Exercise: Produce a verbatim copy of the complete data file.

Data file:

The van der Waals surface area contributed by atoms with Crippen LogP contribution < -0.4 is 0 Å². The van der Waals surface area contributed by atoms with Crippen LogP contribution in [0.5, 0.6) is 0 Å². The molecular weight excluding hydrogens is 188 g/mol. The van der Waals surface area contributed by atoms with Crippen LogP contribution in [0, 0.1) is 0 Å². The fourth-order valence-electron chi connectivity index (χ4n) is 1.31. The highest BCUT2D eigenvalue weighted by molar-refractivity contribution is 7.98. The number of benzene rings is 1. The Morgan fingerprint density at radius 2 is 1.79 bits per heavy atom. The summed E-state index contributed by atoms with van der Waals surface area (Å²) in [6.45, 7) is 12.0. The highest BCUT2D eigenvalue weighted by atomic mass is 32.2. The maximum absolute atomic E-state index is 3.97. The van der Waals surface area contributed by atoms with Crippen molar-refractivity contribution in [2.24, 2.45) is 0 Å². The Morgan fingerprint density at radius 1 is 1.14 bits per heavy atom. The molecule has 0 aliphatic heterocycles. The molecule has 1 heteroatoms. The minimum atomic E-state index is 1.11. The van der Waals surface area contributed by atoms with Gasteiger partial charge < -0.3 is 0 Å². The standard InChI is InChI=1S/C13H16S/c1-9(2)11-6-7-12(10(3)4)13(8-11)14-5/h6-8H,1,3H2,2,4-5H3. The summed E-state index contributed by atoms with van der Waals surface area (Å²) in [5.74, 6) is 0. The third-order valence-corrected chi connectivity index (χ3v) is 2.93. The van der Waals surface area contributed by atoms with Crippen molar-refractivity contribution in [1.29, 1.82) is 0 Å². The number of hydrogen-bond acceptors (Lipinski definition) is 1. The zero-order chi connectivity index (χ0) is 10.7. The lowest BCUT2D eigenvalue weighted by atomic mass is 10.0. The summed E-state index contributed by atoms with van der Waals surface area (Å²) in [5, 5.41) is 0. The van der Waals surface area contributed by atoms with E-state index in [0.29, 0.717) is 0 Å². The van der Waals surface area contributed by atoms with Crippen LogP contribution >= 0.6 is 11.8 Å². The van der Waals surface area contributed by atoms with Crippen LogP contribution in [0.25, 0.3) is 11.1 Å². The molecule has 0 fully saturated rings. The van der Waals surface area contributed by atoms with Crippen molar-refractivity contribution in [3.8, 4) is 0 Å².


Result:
The van der Waals surface area contributed by atoms with Crippen LogP contribution < -0.4 is 0 Å². The van der Waals surface area contributed by atoms with Crippen LogP contribution in [0.5, 0.6) is 0 Å². The molecular weight excluding hydrogens is 188 g/mol. The van der Waals surface area contributed by atoms with Crippen LogP contribution in [0, 0.1) is 0 Å². The fourth-order valence-electron chi connectivity index (χ4n) is 1.31. The highest BCUT2D eigenvalue weighted by molar-refractivity contribution is 7.98. The number of benzene rings is 1. The Morgan fingerprint density at radius 2 is 1.79 bits per heavy atom. The summed E-state index contributed by atoms with van der Waals surface area (Å²) in [6.45, 7) is 12.0. The highest BCUT2D eigenvalue weighted by atomic mass is 32.2. The maximum absolute atomic E-state index is 3.97. The van der Waals surface area contributed by atoms with Crippen molar-refractivity contribution in [2.24, 2.45) is 0 Å². The Morgan fingerprint density at radius 1 is 1.14 bits per heavy atom. The molecule has 0 aliphatic heterocycles. The molecule has 1 heteroatoms. The minimum atomic E-state index is 1.11. The van der Waals surface area contributed by atoms with Gasteiger partial charge < -0.3 is 0 Å². The standard InChI is InChI=1S/C13H16S/c1-9(2)11-6-7-12(10(3)4)13(8-11)14-5/h6-8H,1,3H2,2,4-5H3. The summed E-state index contributed by atoms with van der Waals surface area (Å²) in [5.74, 6) is 0. The third-order valence-corrected chi connectivity index (χ3v) is 2.93. The van der Waals surface area contributed by atoms with Crippen molar-refractivity contribution in [1.29, 1.82) is 0 Å². The number of hydrogen-bond acceptors (Lipinski definition) is 1. The zero-order chi connectivity index (χ0) is 10.7. The lowest BCUT2D eigenvalue weighted by atomic mass is 10.0. The summed E-state index contributed by atoms with van der Waals surface area (Å²) in [5, 5.41) is 0. The van der Waals surface area contributed by atoms with E-state index in [0.29, 0.717) is 0 Å². The van der Waals surface area contributed by atoms with Crippen LogP contribution >= 0.6 is 11.8 Å². The van der Waals surface area contributed by atoms with Crippen LogP contribution in [0.25, 0.3) is 11.1 Å². The molecule has 0 fully saturated rings. The van der Waals surface area contributed by atoms with Crippen molar-refractivity contribution in [3.8, 4) is 0 Å².